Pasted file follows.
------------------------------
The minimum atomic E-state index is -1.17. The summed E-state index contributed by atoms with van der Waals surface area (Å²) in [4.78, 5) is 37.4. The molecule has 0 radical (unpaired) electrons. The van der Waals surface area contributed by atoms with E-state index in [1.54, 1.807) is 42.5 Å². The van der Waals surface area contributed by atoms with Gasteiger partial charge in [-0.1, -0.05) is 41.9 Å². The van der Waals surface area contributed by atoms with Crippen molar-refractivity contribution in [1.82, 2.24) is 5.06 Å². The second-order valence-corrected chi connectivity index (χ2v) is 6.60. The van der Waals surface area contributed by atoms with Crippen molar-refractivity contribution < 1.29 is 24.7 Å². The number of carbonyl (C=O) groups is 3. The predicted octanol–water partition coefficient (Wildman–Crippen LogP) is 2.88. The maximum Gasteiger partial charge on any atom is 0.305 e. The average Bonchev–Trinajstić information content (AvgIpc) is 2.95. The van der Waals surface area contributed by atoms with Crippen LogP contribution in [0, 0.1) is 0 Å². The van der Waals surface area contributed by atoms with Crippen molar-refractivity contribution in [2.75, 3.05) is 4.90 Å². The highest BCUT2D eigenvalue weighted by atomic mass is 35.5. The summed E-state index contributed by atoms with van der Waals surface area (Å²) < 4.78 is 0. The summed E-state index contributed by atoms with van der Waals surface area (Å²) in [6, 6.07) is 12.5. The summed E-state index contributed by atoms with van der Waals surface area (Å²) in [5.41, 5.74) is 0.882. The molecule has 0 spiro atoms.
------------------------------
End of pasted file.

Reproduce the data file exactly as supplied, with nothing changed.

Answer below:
The minimum atomic E-state index is -1.17. The summed E-state index contributed by atoms with van der Waals surface area (Å²) in [4.78, 5) is 37.4. The molecule has 0 radical (unpaired) electrons. The van der Waals surface area contributed by atoms with E-state index in [1.54, 1.807) is 42.5 Å². The van der Waals surface area contributed by atoms with Gasteiger partial charge in [-0.1, -0.05) is 41.9 Å². The van der Waals surface area contributed by atoms with Crippen molar-refractivity contribution in [1.82, 2.24) is 5.06 Å². The second-order valence-corrected chi connectivity index (χ2v) is 6.60. The van der Waals surface area contributed by atoms with Crippen molar-refractivity contribution < 1.29 is 24.7 Å². The number of carbonyl (C=O) groups is 3. The predicted octanol–water partition coefficient (Wildman–Crippen LogP) is 2.88. The maximum Gasteiger partial charge on any atom is 0.305 e. The average Bonchev–Trinajstić information content (AvgIpc) is 2.95. The van der Waals surface area contributed by atoms with Crippen LogP contribution in [0, 0.1) is 0 Å². The van der Waals surface area contributed by atoms with Crippen molar-refractivity contribution in [2.75, 3.05) is 4.90 Å². The highest BCUT2D eigenvalue weighted by atomic mass is 35.5. The summed E-state index contributed by atoms with van der Waals surface area (Å²) < 4.78 is 0. The summed E-state index contributed by atoms with van der Waals surface area (Å²) in [6, 6.07) is 12.5. The summed E-state index contributed by atoms with van der Waals surface area (Å²) in [5.41, 5.74) is 0.882. The molecule has 0 spiro atoms.